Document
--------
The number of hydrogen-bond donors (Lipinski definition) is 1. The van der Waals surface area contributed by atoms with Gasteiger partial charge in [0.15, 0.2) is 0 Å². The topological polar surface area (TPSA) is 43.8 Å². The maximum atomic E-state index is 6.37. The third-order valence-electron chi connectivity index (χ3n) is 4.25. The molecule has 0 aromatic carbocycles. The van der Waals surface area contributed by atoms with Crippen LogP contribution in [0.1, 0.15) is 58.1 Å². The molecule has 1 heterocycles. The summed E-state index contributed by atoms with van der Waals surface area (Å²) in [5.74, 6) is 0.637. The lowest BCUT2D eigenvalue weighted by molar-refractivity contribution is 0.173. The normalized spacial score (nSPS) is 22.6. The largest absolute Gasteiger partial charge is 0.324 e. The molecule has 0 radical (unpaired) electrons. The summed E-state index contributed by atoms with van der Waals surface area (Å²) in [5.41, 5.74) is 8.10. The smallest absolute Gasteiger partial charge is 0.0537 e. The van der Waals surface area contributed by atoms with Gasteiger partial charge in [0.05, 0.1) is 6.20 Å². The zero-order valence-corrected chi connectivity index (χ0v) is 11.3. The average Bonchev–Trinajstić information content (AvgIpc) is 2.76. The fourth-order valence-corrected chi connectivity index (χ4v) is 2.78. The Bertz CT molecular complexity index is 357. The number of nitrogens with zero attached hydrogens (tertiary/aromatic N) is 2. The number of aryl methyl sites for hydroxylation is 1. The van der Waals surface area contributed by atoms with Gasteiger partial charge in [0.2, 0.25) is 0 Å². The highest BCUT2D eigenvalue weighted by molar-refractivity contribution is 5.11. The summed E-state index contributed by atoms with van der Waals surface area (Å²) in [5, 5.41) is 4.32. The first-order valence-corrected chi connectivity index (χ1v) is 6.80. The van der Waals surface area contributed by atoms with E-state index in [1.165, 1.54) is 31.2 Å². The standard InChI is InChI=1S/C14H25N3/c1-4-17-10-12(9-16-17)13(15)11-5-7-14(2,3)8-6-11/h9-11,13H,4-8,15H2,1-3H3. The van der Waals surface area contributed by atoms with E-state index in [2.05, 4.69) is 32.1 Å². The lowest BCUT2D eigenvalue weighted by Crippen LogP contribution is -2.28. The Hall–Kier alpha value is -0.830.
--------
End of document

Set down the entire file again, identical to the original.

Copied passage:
The number of hydrogen-bond donors (Lipinski definition) is 1. The van der Waals surface area contributed by atoms with Gasteiger partial charge in [0.15, 0.2) is 0 Å². The topological polar surface area (TPSA) is 43.8 Å². The maximum atomic E-state index is 6.37. The third-order valence-electron chi connectivity index (χ3n) is 4.25. The molecule has 0 aromatic carbocycles. The van der Waals surface area contributed by atoms with Crippen LogP contribution in [0.1, 0.15) is 58.1 Å². The molecule has 1 heterocycles. The summed E-state index contributed by atoms with van der Waals surface area (Å²) in [5.74, 6) is 0.637. The lowest BCUT2D eigenvalue weighted by molar-refractivity contribution is 0.173. The normalized spacial score (nSPS) is 22.6. The largest absolute Gasteiger partial charge is 0.324 e. The molecule has 0 radical (unpaired) electrons. The summed E-state index contributed by atoms with van der Waals surface area (Å²) in [5.41, 5.74) is 8.10. The smallest absolute Gasteiger partial charge is 0.0537 e. The van der Waals surface area contributed by atoms with Gasteiger partial charge in [0.05, 0.1) is 6.20 Å². The zero-order valence-corrected chi connectivity index (χ0v) is 11.3. The average Bonchev–Trinajstić information content (AvgIpc) is 2.76. The fourth-order valence-corrected chi connectivity index (χ4v) is 2.78. The Bertz CT molecular complexity index is 357. The number of nitrogens with zero attached hydrogens (tertiary/aromatic N) is 2. The number of aryl methyl sites for hydroxylation is 1. The van der Waals surface area contributed by atoms with Gasteiger partial charge in [0.2, 0.25) is 0 Å². The highest BCUT2D eigenvalue weighted by molar-refractivity contribution is 5.11. The summed E-state index contributed by atoms with van der Waals surface area (Å²) in [5, 5.41) is 4.32. The first-order valence-corrected chi connectivity index (χ1v) is 6.80. The van der Waals surface area contributed by atoms with E-state index in [1.165, 1.54) is 31.2 Å². The standard InChI is InChI=1S/C14H25N3/c1-4-17-10-12(9-16-17)13(15)11-5-7-14(2,3)8-6-11/h9-11,13H,4-8,15H2,1-3H3. The van der Waals surface area contributed by atoms with E-state index in [2.05, 4.69) is 32.1 Å². The lowest BCUT2D eigenvalue weighted by Crippen LogP contribution is -2.28. The Hall–Kier alpha value is -0.830.